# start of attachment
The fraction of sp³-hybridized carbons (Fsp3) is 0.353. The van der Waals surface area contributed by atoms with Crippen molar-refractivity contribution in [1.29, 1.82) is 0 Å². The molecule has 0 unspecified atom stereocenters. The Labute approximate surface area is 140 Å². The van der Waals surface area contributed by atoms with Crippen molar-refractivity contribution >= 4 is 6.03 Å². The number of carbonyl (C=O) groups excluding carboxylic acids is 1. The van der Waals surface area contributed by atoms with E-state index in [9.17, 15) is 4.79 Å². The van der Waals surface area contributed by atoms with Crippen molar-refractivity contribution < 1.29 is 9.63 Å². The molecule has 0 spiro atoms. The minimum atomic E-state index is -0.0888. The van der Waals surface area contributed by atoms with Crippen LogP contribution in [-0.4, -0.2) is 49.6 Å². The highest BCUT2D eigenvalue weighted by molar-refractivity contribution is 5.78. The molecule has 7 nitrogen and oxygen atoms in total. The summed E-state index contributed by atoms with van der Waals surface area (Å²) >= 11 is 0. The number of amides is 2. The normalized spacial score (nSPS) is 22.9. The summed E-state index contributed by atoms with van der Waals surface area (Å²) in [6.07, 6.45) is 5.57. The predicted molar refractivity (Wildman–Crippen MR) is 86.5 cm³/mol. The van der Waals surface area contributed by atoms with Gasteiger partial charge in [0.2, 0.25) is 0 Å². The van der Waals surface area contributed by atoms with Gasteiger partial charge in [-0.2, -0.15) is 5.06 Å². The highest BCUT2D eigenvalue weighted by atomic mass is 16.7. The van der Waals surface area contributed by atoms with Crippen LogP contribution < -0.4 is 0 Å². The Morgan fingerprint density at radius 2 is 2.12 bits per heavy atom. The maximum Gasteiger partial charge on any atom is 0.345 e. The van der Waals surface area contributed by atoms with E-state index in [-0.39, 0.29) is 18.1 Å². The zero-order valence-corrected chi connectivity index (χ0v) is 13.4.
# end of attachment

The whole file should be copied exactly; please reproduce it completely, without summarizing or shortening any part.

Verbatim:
The fraction of sp³-hybridized carbons (Fsp3) is 0.353. The van der Waals surface area contributed by atoms with Crippen molar-refractivity contribution in [1.29, 1.82) is 0 Å². The molecule has 0 unspecified atom stereocenters. The Labute approximate surface area is 140 Å². The van der Waals surface area contributed by atoms with Crippen molar-refractivity contribution >= 4 is 6.03 Å². The number of carbonyl (C=O) groups excluding carboxylic acids is 1. The van der Waals surface area contributed by atoms with E-state index in [9.17, 15) is 4.79 Å². The van der Waals surface area contributed by atoms with Crippen molar-refractivity contribution < 1.29 is 9.63 Å². The molecule has 0 spiro atoms. The minimum atomic E-state index is -0.0888. The van der Waals surface area contributed by atoms with Crippen LogP contribution in [-0.4, -0.2) is 49.6 Å². The highest BCUT2D eigenvalue weighted by molar-refractivity contribution is 5.78. The molecule has 7 nitrogen and oxygen atoms in total. The summed E-state index contributed by atoms with van der Waals surface area (Å²) >= 11 is 0. The number of amides is 2. The normalized spacial score (nSPS) is 22.9. The summed E-state index contributed by atoms with van der Waals surface area (Å²) in [6.07, 6.45) is 5.57. The predicted molar refractivity (Wildman–Crippen MR) is 86.5 cm³/mol. The van der Waals surface area contributed by atoms with Gasteiger partial charge in [0.2, 0.25) is 0 Å². The van der Waals surface area contributed by atoms with Gasteiger partial charge in [-0.2, -0.15) is 5.06 Å². The highest BCUT2D eigenvalue weighted by atomic mass is 16.7. The van der Waals surface area contributed by atoms with Crippen LogP contribution < -0.4 is 0 Å². The Morgan fingerprint density at radius 2 is 2.12 bits per heavy atom. The maximum Gasteiger partial charge on any atom is 0.345 e. The van der Waals surface area contributed by atoms with E-state index in [-0.39, 0.29) is 18.1 Å². The zero-order valence-corrected chi connectivity index (χ0v) is 13.4.